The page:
But some Republican leaders have put forth a strategy that could be the last hope for both traditional marriage and religious liberty: leave marriage entirely to the states. Shortly after the Obergefell decision last year, Sen. Ted Cruz attempted to shield both through an appeal to federalism – a powerful and underused bulwark intended by the framers to stop exactly this kind of assault on liberty.

Despite recent studies showing that support for same-sex marriage has dramatically increased in every single US state in the last decade, there are still a number of states in which support still rests below 50%.  Because the fight has consistently been elevated to the federal level, states have lost their ability to dissent on marriage as well as a host of other issues.  Federal courts have made a business of overthrowing state gay marriage bans, and a full 60% of Americans now not only support legalization of same-sex marriage, but also believe that individual states have no right to limit marriage to heterosexual couples.

It is the last statistic that makes Sen. Cruz’s two-pronged federalism strategy so important. His twin bills would have constitutionally protected states that wish to support traditional marriage from legal incursion, and would have barred federal courts from overturning any more state bans until that constitutional protection is cemented. This long-overdue defense would allow states to define marriage as their citizens see fit – itself an important protection for people of faith.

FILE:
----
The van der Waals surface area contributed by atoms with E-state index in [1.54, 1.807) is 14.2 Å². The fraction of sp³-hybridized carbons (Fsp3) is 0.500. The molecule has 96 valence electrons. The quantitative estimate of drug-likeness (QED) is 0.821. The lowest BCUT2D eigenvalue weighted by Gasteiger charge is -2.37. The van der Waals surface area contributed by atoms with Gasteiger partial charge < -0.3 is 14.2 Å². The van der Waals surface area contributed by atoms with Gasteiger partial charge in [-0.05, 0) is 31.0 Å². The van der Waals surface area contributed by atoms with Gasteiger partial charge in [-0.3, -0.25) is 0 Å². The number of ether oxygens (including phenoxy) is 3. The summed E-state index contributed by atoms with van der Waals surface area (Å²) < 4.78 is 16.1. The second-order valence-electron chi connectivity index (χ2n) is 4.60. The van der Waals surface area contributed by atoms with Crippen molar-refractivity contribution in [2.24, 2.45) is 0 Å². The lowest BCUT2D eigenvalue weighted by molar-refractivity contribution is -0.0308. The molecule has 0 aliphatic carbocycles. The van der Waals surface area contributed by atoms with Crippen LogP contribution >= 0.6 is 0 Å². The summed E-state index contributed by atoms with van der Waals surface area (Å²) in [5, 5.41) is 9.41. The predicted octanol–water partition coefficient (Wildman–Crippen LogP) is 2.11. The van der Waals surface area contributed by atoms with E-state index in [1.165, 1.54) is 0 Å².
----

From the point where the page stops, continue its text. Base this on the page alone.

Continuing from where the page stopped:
It’s one thing for Massachusetts to recognize same-sex marriage and allow dissenting religious conservatives to move their homes and businesses to Texas.  It’s quite another for the federal courts to force every state to recognize gay marriage in spite of the wishes of the state’s populace. If the states fall, what refuge is left for those unwilling to bend on issues of conscience?

Cruz, and others who consistently promote the 10th Amendment solution, have become the conservative Gallands of our day – recognizing that there is a time to go on offense and a time to strengthen that which remains.

The states’ rights position forces liberals to attack something stronger than pulpit rhetoric and more resilient than the weak-kneed national GOP leadership. If a federalist solution is adopted, states that embrace gay marriage can legalize gay marriage, while states that object to it can escape being subjected to it. While this clearly isn’t the outcome that many social conservative stalwarts consider ideal, it is becoming apparent that it is the only viable option to protect freedom of conscience and representative government in a nation as sharply divided as it has been since the Civil War.